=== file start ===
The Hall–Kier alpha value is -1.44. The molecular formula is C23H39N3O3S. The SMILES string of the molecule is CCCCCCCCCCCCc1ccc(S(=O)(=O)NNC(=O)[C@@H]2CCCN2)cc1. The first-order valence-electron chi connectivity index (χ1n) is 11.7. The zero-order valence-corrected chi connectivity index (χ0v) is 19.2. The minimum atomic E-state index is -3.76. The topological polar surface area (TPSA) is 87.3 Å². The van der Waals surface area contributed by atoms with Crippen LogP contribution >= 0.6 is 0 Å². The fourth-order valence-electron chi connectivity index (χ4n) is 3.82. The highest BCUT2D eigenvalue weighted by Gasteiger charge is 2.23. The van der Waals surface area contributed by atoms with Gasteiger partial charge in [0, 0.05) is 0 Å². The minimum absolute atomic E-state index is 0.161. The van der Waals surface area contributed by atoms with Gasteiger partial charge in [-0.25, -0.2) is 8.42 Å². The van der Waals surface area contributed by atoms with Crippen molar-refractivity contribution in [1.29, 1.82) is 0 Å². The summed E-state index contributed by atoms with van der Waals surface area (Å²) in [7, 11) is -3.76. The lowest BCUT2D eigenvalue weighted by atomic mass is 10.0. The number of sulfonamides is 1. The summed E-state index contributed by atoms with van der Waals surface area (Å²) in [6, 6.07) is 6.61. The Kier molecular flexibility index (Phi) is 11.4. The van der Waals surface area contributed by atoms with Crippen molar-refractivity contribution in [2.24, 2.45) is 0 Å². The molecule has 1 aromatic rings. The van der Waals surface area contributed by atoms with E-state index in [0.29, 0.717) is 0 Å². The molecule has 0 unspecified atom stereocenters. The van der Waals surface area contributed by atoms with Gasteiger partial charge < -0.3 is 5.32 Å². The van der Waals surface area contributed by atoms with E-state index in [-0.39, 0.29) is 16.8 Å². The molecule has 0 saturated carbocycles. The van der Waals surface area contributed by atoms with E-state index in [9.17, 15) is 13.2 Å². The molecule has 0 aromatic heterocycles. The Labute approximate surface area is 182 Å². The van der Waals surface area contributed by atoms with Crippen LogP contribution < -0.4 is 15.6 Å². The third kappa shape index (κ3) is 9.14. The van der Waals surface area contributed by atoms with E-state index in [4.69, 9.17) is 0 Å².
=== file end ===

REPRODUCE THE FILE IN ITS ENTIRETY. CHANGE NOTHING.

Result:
The Hall–Kier alpha value is -1.44. The molecular formula is C23H39N3O3S. The SMILES string of the molecule is CCCCCCCCCCCCc1ccc(S(=O)(=O)NNC(=O)[C@@H]2CCCN2)cc1. The first-order valence-electron chi connectivity index (χ1n) is 11.7. The zero-order valence-corrected chi connectivity index (χ0v) is 19.2. The minimum atomic E-state index is -3.76. The topological polar surface area (TPSA) is 87.3 Å². The van der Waals surface area contributed by atoms with Crippen LogP contribution >= 0.6 is 0 Å². The fourth-order valence-electron chi connectivity index (χ4n) is 3.82. The highest BCUT2D eigenvalue weighted by Gasteiger charge is 2.23. The van der Waals surface area contributed by atoms with Gasteiger partial charge in [0, 0.05) is 0 Å². The minimum absolute atomic E-state index is 0.161. The van der Waals surface area contributed by atoms with Gasteiger partial charge in [-0.25, -0.2) is 8.42 Å². The van der Waals surface area contributed by atoms with Crippen molar-refractivity contribution in [1.29, 1.82) is 0 Å². The summed E-state index contributed by atoms with van der Waals surface area (Å²) in [7, 11) is -3.76. The lowest BCUT2D eigenvalue weighted by atomic mass is 10.0. The number of sulfonamides is 1. The summed E-state index contributed by atoms with van der Waals surface area (Å²) in [6, 6.07) is 6.61. The Kier molecular flexibility index (Phi) is 11.4. The van der Waals surface area contributed by atoms with Crippen molar-refractivity contribution in [2.24, 2.45) is 0 Å². The molecule has 1 aromatic rings. The van der Waals surface area contributed by atoms with E-state index in [0.29, 0.717) is 0 Å². The molecule has 0 unspecified atom stereocenters. The van der Waals surface area contributed by atoms with Gasteiger partial charge < -0.3 is 5.32 Å². The van der Waals surface area contributed by atoms with E-state index in [-0.39, 0.29) is 16.8 Å². The molecule has 0 saturated carbocycles. The van der Waals surface area contributed by atoms with E-state index in [9.17, 15) is 13.2 Å². The molecule has 0 aromatic heterocycles. The Labute approximate surface area is 182 Å². The van der Waals surface area contributed by atoms with Crippen LogP contribution < -0.4 is 15.6 Å². The third kappa shape index (κ3) is 9.14. The van der Waals surface area contributed by atoms with E-state index in [4.69, 9.17) is 0 Å².